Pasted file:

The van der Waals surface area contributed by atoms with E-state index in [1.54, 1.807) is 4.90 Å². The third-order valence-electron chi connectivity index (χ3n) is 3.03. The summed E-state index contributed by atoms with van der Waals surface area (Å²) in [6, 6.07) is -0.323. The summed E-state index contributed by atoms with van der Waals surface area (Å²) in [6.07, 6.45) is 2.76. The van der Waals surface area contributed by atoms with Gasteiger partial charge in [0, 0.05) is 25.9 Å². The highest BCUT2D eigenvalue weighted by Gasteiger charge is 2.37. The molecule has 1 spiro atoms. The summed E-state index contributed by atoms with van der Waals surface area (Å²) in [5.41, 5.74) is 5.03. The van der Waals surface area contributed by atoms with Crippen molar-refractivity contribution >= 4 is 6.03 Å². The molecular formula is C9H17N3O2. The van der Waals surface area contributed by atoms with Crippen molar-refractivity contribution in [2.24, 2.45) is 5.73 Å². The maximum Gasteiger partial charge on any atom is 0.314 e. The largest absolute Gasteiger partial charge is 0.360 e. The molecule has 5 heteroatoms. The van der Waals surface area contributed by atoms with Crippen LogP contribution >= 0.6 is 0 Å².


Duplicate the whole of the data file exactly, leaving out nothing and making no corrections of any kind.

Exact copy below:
The van der Waals surface area contributed by atoms with E-state index in [1.54, 1.807) is 4.90 Å². The third-order valence-electron chi connectivity index (χ3n) is 3.03. The summed E-state index contributed by atoms with van der Waals surface area (Å²) in [6, 6.07) is -0.323. The summed E-state index contributed by atoms with van der Waals surface area (Å²) in [6.07, 6.45) is 2.76. The van der Waals surface area contributed by atoms with Gasteiger partial charge in [0, 0.05) is 25.9 Å². The highest BCUT2D eigenvalue weighted by Gasteiger charge is 2.37. The molecule has 1 spiro atoms. The summed E-state index contributed by atoms with van der Waals surface area (Å²) in [5.41, 5.74) is 5.03. The van der Waals surface area contributed by atoms with Crippen molar-refractivity contribution >= 4 is 6.03 Å². The molecular formula is C9H17N3O2. The van der Waals surface area contributed by atoms with Crippen molar-refractivity contribution in [2.24, 2.45) is 5.73 Å². The maximum Gasteiger partial charge on any atom is 0.314 e. The largest absolute Gasteiger partial charge is 0.360 e. The molecule has 5 heteroatoms. The van der Waals surface area contributed by atoms with Crippen LogP contribution >= 0.6 is 0 Å².